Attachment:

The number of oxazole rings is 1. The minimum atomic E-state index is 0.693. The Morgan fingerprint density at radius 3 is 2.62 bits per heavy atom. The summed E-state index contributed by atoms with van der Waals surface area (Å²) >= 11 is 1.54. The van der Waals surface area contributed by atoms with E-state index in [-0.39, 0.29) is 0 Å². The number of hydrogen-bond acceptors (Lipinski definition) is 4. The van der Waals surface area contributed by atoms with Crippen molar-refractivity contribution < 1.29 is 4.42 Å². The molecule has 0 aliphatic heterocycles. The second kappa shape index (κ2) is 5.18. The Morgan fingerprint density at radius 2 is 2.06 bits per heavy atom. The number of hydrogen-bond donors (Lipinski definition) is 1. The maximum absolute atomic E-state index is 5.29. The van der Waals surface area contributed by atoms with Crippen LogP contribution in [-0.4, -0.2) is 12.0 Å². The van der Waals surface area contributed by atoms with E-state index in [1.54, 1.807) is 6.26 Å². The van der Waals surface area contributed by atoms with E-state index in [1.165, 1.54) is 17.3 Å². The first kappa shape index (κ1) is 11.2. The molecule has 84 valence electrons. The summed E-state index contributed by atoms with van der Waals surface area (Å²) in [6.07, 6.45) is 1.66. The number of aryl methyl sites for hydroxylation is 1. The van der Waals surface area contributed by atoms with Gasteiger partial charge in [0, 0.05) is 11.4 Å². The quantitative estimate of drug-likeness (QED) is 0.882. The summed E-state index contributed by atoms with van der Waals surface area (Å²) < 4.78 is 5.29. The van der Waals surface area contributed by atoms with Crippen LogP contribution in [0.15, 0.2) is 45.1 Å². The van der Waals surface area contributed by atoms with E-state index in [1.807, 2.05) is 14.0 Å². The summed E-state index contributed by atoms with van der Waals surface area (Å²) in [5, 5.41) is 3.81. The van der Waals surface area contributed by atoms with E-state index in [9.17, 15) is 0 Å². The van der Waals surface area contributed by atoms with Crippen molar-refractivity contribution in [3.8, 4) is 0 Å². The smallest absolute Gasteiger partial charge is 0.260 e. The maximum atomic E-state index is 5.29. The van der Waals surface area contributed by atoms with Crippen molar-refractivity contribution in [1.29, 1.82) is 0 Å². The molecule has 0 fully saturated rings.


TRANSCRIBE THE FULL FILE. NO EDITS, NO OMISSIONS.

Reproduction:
The number of oxazole rings is 1. The minimum atomic E-state index is 0.693. The Morgan fingerprint density at radius 3 is 2.62 bits per heavy atom. The summed E-state index contributed by atoms with van der Waals surface area (Å²) >= 11 is 1.54. The van der Waals surface area contributed by atoms with E-state index in [-0.39, 0.29) is 0 Å². The number of hydrogen-bond acceptors (Lipinski definition) is 4. The van der Waals surface area contributed by atoms with Crippen molar-refractivity contribution < 1.29 is 4.42 Å². The molecule has 0 aliphatic heterocycles. The second kappa shape index (κ2) is 5.18. The Morgan fingerprint density at radius 2 is 2.06 bits per heavy atom. The number of hydrogen-bond donors (Lipinski definition) is 1. The maximum absolute atomic E-state index is 5.29. The van der Waals surface area contributed by atoms with Crippen LogP contribution in [-0.4, -0.2) is 12.0 Å². The van der Waals surface area contributed by atoms with E-state index in [1.54, 1.807) is 6.26 Å². The van der Waals surface area contributed by atoms with E-state index in [1.165, 1.54) is 17.3 Å². The first kappa shape index (κ1) is 11.2. The molecule has 84 valence electrons. The summed E-state index contributed by atoms with van der Waals surface area (Å²) in [6.07, 6.45) is 1.66. The number of aryl methyl sites for hydroxylation is 1. The van der Waals surface area contributed by atoms with Gasteiger partial charge in [0, 0.05) is 11.4 Å². The quantitative estimate of drug-likeness (QED) is 0.882. The summed E-state index contributed by atoms with van der Waals surface area (Å²) < 4.78 is 5.29. The van der Waals surface area contributed by atoms with Crippen LogP contribution in [0.15, 0.2) is 45.1 Å². The van der Waals surface area contributed by atoms with E-state index in [1.807, 2.05) is 14.0 Å². The summed E-state index contributed by atoms with van der Waals surface area (Å²) in [5, 5.41) is 3.81. The van der Waals surface area contributed by atoms with E-state index in [9.17, 15) is 0 Å². The van der Waals surface area contributed by atoms with Crippen molar-refractivity contribution in [3.8, 4) is 0 Å². The smallest absolute Gasteiger partial charge is 0.260 e. The maximum atomic E-state index is 5.29. The van der Waals surface area contributed by atoms with Crippen molar-refractivity contribution in [1.29, 1.82) is 0 Å². The molecule has 0 fully saturated rings.